Inversion layer on the outskirts of the Atacma Desert shows a Geminids meteor falling in a perfectly dark sky above the apparently daylight landscape surrounding the La Silla Observatory

A wonderfully beautiful picture taken on the outskirts of the Atacma Desert shows a Geminids meteor falling in a perfectly dark sky above the apparently daylight landscape surrounding the La Silla Observatory (Chile). The picture, appearing to show a night sky in the daytime, is difficult to believe is not two separate images. Alas, the image’s unusual characteristic is possible because of an “inversion layer” located slightly above the 7,900 foot observatory.

An “inversion” is an unusual deviation from the normal atmospheric properties that vary with altitude. Normally the air within the lower atmosphere (called the troposphere) near the surface of the Earth is warmer than the air above it. This occurs because the lower atmosphere is heated from solar radiation striking the Earth’s surface. Given enough air pressure, this expected condition can change – the normal temperature is inverted so that the air is colder near the surface of the Earth. The condition typically occurs near warm fronts, along ocean coasts, or near mountains and results in the areas below the inversion being “murky” or clouded while the areas above the inversion point are perfectly clear. Inversion conditions often create unusual vistas and can even create a mirage!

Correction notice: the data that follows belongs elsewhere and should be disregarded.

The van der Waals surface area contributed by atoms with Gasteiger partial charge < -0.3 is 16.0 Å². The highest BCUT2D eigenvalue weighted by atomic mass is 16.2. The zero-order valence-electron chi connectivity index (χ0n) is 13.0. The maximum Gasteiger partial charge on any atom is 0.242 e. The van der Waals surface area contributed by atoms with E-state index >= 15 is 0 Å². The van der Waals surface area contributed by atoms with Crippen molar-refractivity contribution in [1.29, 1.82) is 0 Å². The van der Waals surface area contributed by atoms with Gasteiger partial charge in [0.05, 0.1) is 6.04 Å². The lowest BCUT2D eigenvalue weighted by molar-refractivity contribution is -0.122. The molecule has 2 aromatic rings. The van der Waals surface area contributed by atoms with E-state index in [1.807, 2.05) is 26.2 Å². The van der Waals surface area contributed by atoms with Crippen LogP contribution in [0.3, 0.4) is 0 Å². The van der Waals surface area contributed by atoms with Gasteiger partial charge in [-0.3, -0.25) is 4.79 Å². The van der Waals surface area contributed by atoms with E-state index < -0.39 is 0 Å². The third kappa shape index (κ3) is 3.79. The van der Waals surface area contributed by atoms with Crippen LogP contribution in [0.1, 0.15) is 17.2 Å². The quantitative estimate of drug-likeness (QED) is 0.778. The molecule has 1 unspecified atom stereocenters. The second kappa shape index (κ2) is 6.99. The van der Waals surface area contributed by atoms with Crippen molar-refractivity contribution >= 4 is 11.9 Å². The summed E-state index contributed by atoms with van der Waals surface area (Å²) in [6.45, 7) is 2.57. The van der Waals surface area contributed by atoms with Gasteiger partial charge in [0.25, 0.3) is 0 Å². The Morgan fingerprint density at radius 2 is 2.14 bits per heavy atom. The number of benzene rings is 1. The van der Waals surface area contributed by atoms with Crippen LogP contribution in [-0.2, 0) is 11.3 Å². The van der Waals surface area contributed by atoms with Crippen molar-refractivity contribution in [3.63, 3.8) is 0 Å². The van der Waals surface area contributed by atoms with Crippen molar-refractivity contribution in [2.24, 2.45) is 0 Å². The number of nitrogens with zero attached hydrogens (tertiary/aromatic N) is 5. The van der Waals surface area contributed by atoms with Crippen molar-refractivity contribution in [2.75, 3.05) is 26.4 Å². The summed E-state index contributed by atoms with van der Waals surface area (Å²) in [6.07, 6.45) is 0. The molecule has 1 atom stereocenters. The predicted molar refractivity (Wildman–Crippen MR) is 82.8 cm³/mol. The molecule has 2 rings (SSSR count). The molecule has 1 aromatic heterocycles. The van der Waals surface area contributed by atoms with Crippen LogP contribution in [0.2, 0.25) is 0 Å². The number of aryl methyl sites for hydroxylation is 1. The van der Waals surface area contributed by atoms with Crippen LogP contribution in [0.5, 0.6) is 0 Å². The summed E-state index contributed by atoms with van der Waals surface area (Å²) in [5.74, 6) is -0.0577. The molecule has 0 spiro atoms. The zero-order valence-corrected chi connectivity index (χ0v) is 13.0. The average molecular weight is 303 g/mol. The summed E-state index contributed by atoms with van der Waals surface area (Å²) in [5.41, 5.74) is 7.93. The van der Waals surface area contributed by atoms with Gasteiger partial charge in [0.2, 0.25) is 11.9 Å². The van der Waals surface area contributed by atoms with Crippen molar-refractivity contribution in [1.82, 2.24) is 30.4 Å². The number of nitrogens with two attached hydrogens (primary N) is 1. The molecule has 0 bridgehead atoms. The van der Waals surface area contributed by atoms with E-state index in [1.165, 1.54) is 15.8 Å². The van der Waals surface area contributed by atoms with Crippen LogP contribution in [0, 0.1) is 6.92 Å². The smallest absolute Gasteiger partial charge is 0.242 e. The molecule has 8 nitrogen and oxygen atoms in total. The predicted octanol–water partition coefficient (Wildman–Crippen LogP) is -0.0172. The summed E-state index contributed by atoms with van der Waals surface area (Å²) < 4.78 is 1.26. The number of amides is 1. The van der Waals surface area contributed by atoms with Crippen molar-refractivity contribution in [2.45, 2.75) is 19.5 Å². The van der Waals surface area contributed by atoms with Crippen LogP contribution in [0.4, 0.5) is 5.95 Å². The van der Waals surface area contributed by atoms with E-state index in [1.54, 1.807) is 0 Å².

Check out the pictorial gallery below for more interesting examples of inversion layers.

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